The Department for Education has announced a £1.6 million investment into Historic England’s award-winning Heritage Schools programme. The money will allow the scheme to continue for the next two years and is believed to benefit up to 120,000 children across the UK
The programme by Heritage Schools has encouraged more than half a million school children to get involved in an array of projects including creating local heritage films, community exhibitions, whilst some have produced campaigns to have their local war memorial on the National Heritage List for England.
The initiative has also inspired teachers to learn about the heritage of their local areas so that they may introduce their findings into the national curriculum.
Deborah Lamb OBE, Deputy Chief Executive at Historic England said: “We are delighted that the Department for Education has extended the funding for our Heritage Schools programme to 2020, so even more children can learn about and enjoy the heritage of where they live. Children are inspired by and feel connected to the heritage on their doorstep, and develop a sense of place by exploring the buildings and sites that make where they live special.”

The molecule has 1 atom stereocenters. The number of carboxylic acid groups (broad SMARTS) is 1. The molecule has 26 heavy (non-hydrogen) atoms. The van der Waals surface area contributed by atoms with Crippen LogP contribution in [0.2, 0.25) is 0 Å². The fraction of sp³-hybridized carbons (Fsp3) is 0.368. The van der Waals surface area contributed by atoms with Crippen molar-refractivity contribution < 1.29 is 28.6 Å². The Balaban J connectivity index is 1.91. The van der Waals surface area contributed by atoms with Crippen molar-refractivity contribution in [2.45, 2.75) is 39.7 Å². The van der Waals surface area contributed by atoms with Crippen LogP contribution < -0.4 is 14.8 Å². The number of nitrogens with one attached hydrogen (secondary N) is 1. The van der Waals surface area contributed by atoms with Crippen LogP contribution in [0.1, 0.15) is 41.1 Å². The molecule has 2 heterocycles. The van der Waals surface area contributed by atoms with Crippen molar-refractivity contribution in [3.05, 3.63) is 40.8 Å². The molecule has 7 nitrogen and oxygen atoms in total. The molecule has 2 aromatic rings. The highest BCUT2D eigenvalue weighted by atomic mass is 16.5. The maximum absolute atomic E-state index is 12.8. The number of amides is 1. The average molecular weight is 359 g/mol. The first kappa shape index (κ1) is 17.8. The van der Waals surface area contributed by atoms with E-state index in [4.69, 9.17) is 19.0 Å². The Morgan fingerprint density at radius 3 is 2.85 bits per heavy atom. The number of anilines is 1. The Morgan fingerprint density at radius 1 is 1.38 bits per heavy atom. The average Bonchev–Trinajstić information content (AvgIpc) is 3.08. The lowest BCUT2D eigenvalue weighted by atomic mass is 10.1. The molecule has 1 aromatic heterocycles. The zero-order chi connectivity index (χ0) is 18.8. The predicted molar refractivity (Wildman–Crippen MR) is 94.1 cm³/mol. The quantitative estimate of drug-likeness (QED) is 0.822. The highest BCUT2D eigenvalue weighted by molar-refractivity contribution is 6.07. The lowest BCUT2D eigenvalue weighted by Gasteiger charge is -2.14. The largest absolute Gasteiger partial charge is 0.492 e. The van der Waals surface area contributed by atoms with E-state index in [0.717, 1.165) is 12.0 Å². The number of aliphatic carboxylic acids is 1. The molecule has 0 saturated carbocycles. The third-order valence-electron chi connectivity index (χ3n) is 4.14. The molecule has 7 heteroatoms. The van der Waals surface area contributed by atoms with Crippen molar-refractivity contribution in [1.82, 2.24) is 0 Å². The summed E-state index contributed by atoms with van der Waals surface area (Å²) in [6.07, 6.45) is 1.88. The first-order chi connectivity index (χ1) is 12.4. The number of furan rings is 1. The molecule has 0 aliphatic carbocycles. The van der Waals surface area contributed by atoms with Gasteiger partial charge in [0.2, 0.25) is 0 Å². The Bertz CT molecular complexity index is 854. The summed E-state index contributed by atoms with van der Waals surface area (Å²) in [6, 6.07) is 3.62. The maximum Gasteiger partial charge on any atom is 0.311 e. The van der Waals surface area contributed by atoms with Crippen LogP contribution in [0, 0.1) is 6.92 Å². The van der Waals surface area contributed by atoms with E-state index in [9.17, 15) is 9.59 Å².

Since the birth of the project in 2012, Historic England has supported more than 600 schools, helped to train over 3000 teachers and trainees and has contributed to the education of over 500,000 schoolchildren all over the UK in the process.
Historic England has worked with local heritage services including museums, galleries, libraries and archives to produce local heritage resources that teachers can use in the classroom.
From this, the resources have allowed school children to discover fascinating stories about their local areas including how local women battled for the vote, to how their local towns shaped the mining and fishing industries.
In addition, the Historic England website has produced schools with free resources, teaching packs, learning guides and archived images that are free to download here.